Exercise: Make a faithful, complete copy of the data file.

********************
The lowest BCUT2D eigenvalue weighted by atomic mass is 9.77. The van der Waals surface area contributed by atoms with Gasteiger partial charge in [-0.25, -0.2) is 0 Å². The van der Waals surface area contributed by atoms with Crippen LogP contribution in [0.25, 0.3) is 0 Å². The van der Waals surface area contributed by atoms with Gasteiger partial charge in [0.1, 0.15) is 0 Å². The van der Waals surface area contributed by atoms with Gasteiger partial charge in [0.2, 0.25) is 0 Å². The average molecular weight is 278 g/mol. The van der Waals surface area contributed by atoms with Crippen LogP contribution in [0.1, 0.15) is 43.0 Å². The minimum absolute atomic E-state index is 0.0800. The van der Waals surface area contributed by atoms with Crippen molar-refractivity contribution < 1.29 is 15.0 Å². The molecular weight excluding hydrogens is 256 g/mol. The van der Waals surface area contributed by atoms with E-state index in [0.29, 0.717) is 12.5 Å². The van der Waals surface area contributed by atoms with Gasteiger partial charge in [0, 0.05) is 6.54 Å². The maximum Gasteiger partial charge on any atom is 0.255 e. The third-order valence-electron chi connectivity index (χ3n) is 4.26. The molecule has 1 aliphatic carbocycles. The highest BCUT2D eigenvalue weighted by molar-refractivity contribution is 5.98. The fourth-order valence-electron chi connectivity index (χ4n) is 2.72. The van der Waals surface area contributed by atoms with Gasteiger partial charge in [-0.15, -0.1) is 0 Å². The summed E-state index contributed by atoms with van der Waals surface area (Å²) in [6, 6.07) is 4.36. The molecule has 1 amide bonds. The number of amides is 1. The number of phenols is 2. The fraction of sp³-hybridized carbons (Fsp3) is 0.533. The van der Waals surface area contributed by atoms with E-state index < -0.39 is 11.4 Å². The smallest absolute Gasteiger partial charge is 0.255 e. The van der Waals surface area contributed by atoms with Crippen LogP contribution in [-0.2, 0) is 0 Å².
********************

The lowest BCUT2D eigenvalue weighted by atomic mass is 9.77. The van der Waals surface area contributed by atoms with Gasteiger partial charge in [-0.25, -0.2) is 0 Å². The van der Waals surface area contributed by atoms with Crippen LogP contribution in [0.25, 0.3) is 0 Å². The van der Waals surface area contributed by atoms with Gasteiger partial charge in [0.1, 0.15) is 0 Å². The van der Waals surface area contributed by atoms with Gasteiger partial charge in [0.2, 0.25) is 0 Å². The average molecular weight is 278 g/mol. The van der Waals surface area contributed by atoms with Crippen LogP contribution in [0.1, 0.15) is 43.0 Å². The minimum absolute atomic E-state index is 0.0800. The van der Waals surface area contributed by atoms with Crippen molar-refractivity contribution < 1.29 is 15.0 Å². The molecular weight excluding hydrogens is 256 g/mol. The van der Waals surface area contributed by atoms with E-state index in [0.29, 0.717) is 12.5 Å². The van der Waals surface area contributed by atoms with Gasteiger partial charge in [0, 0.05) is 6.54 Å². The maximum Gasteiger partial charge on any atom is 0.255 e. The third-order valence-electron chi connectivity index (χ3n) is 4.26. The molecule has 1 aliphatic carbocycles. The highest BCUT2D eigenvalue weighted by molar-refractivity contribution is 5.98. The fourth-order valence-electron chi connectivity index (χ4n) is 2.72. The van der Waals surface area contributed by atoms with Gasteiger partial charge in [-0.15, -0.1) is 0 Å². The summed E-state index contributed by atoms with van der Waals surface area (Å²) in [6, 6.07) is 4.36. The molecule has 1 amide bonds. The number of amides is 1. The number of phenols is 2. The fraction of sp³-hybridized carbons (Fsp3) is 0.533. The van der Waals surface area contributed by atoms with E-state index < -0.39 is 11.4 Å². The smallest absolute Gasteiger partial charge is 0.255 e. The van der Waals surface area contributed by atoms with Crippen LogP contribution in [-0.2, 0) is 0 Å².